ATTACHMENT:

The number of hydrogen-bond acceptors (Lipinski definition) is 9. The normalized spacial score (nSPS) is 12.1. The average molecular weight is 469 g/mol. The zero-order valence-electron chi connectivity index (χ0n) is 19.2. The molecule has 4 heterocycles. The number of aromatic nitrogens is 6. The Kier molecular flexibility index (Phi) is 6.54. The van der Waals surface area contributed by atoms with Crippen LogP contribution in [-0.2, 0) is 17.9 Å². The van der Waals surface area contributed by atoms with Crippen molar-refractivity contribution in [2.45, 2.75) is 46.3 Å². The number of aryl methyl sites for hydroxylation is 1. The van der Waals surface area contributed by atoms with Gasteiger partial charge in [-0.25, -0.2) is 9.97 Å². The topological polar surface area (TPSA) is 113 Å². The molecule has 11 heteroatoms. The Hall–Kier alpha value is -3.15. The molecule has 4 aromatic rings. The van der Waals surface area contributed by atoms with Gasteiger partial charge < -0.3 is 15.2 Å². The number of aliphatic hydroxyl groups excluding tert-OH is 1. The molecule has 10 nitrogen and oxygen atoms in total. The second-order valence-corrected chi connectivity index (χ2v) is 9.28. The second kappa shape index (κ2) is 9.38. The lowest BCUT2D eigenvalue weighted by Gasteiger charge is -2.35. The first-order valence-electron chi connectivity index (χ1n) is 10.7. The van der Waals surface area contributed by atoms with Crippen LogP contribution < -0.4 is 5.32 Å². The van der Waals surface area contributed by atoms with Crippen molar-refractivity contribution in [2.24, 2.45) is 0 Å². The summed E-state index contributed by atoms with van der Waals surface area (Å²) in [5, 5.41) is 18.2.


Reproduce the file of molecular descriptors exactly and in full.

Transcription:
The number of hydrogen-bond acceptors (Lipinski definition) is 9. The normalized spacial score (nSPS) is 12.1. The average molecular weight is 469 g/mol. The zero-order valence-electron chi connectivity index (χ0n) is 19.2. The molecule has 4 heterocycles. The number of aromatic nitrogens is 6. The Kier molecular flexibility index (Phi) is 6.54. The van der Waals surface area contributed by atoms with Crippen LogP contribution in [-0.2, 0) is 17.9 Å². The van der Waals surface area contributed by atoms with Crippen molar-refractivity contribution in [2.45, 2.75) is 46.3 Å². The number of aryl methyl sites for hydroxylation is 1. The van der Waals surface area contributed by atoms with Gasteiger partial charge in [-0.25, -0.2) is 9.97 Å². The topological polar surface area (TPSA) is 113 Å². The molecule has 11 heteroatoms. The Hall–Kier alpha value is -3.15. The molecule has 4 aromatic rings. The van der Waals surface area contributed by atoms with Gasteiger partial charge < -0.3 is 15.2 Å². The number of aliphatic hydroxyl groups excluding tert-OH is 1. The molecule has 10 nitrogen and oxygen atoms in total. The second-order valence-corrected chi connectivity index (χ2v) is 9.28. The second kappa shape index (κ2) is 9.38. The lowest BCUT2D eigenvalue weighted by Gasteiger charge is -2.35. The first-order valence-electron chi connectivity index (χ1n) is 10.7. The van der Waals surface area contributed by atoms with Crippen LogP contribution < -0.4 is 5.32 Å². The van der Waals surface area contributed by atoms with Crippen molar-refractivity contribution in [2.24, 2.45) is 0 Å². The summed E-state index contributed by atoms with van der Waals surface area (Å²) in [5, 5.41) is 18.2.